REP. STENY HOYER (D-MD), HOUSE MINORITY WHIP: Does the country have a spending problem? The country has a paying for problem. We haven’t paid for what we bought, we haven’t paid for our tax cuts, we haven’t paid for war.

CARUSO-CABRERA: How about what we promised? Are we promising too much?

HOYER: Absolutely. If we don’t pay, we shouldn’t buy.

CARUSO-CABRERA: So how is that different than a spending problem?

HOYER: Well, we spent a lot of money when George Bush was president of the United States in the House and Senate were controlled by Republicans. We spent a lot of money.

(Squawk Box, February 12, 2013)
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Today Is April 15th–Unless Congress Acts, The Taxes We Paid This Year Will Seem Miniscule Next Year

 On Friday CNS News posted a story about the coming ‘automatic’ tax increases that will begin on January 1, 2013. The tax burden of the average American family will increase by $3,800–in a single year. Congress will deny being responsible for the increase–they didn’t pass anything. So what happened–the “Bush tax cuts” are set to expire. Those “tax cuts for the rich” saved the average American family $3,800 every year they were in effect.

The article reports:

It’s a near-perfect fiscal storm — occurring just after a major national election, no less. Among the tax breaks that are expiring: the Bush tax cuts that occurred in 2001 and 2003, the payroll tax cut, and the tax cut from the 2009 stimulus.

That’s not all. The estate tax, known more accurately as the Death Tax, rises to 55 percent. The 100 percent exemption for business investment goes away. Also among the soon-to-be-missing: the patch that lawmakers passed to ensure that the Alternative Minimum Tax (AMT) doesn’t snare more and more middle-income earners (instead of the super-rich it was originally designed for).

This $494 billion increase is unprecedented in scope. To give you a better idea of how big it really is, consider that all of the tax hikes in Obamacare — a huge tax hike in and of itself — add up to $502 billion over a 10-year period. Taxmageddon will extract almost that much from Americans next year alone. Saddling a “jobless” recovery with this monster hike is spectacularly bad policy.

This disaster can be avoided in one of three ways–the present Congress can stop it by extending the Bush tax cuts, we can elect a new Congress that will stop it as soon as they are sworn in, or Congress could redo the tax code in a transparent manner that is fair to all taxpayers The first option is highly unlikely, the second option is extremely necessary, and the third option will happen right after pigs fly.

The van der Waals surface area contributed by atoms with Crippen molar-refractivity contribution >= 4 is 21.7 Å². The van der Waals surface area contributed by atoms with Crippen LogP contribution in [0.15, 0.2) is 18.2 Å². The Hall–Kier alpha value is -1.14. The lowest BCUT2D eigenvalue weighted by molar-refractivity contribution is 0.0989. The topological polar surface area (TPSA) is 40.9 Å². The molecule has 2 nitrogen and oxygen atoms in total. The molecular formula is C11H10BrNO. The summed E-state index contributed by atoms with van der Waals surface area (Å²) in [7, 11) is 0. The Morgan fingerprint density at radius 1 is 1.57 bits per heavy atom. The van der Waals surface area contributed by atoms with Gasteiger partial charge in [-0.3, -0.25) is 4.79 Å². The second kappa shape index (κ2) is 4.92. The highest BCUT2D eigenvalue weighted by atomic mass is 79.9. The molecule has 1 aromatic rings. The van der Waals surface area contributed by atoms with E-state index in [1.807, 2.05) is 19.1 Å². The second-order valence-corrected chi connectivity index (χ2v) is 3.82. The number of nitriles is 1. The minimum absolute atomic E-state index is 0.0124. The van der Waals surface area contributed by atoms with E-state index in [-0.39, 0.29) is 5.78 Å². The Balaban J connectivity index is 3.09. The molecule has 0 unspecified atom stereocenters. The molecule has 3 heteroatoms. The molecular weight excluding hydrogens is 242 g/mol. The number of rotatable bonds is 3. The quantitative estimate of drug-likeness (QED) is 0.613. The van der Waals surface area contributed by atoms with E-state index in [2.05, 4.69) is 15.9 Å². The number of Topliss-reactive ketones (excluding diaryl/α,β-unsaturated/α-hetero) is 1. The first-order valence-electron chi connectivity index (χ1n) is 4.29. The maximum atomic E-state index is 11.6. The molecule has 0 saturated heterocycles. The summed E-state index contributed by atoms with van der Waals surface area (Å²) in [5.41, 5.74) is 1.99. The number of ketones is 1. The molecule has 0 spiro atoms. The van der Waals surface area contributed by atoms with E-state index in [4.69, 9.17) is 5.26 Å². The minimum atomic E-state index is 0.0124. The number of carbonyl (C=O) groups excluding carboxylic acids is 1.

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A Thought From A Fellow Blogger

A friend and fellow blogger of mine, DaTechGuy.com, has pointed out that the arithmetic we are being given on the battle for the tax cut in Congress is not quite accurate.

He points out:

An 8 week extension of the payroll tax (forgetting the expense the short-term change would cost) would generate 8 x 40 or $320.

A 52 week extension that the GOP has already passed would generate 52 x $40 or $2080 dollars.

Therefore the House bill gives a net profit of 2080-320 or $1760 dollars more to the avg taxpayer.

Instead of asking people what they would do with $40 that the house is keeping from them, perhaps they should ask what they would do with the #1760dollars that the tea party house has approved and the senate has not?

Aside from the fact that it is not a tax cut–it is a raid on Social Security–that is a very interesting way of looking at it.

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When Is A Tax Cut Not A Tax Cut ?

President Obama and the Democrat party are currently complaining that the Republicans really do not support tax cuts for the middle class because the Republicans are not supporting the extension of the payroll tax cut. That may be good for the campaign trail, but it really doesn’t tell the whole story.

On Sunday, the Business Insider posted the following:

Sen. Jon Kyl (R-AZ), the retiring minority whip, said he is opposed to extending the payroll tax cut — raising taxes an average of $1000 on American families and risking eliminating half-a-million jobs from the economy — because he is concerned about the longevity of Social Security.

“The problem here is payroll doesn’t go into general revenue, it supports Social Security, and you can’t keep extending the payroll tax holiday and have a secure Social Security,” he said on Fox News Sunday.

The problem with the cutting the payroll tax is that you are taking money directly out of Social Security, which is already in financial trouble. The government has gotten into the habit of manipulating Americans through tax policy–if you do this, you get a tax break, if you do that, we tax you extra. The payroll tax gives Americans the sense that they are getting something back, without explaining that they are helping destroy the future viability of Social Security. Again–the problem isn’t taxes–it’s spending, and until we deal with the spending (and excessive government regulations), the economy will not recover.

As much as I would love to have extra money in my pocket to spend, extending the payroll tax cut is a bad idea.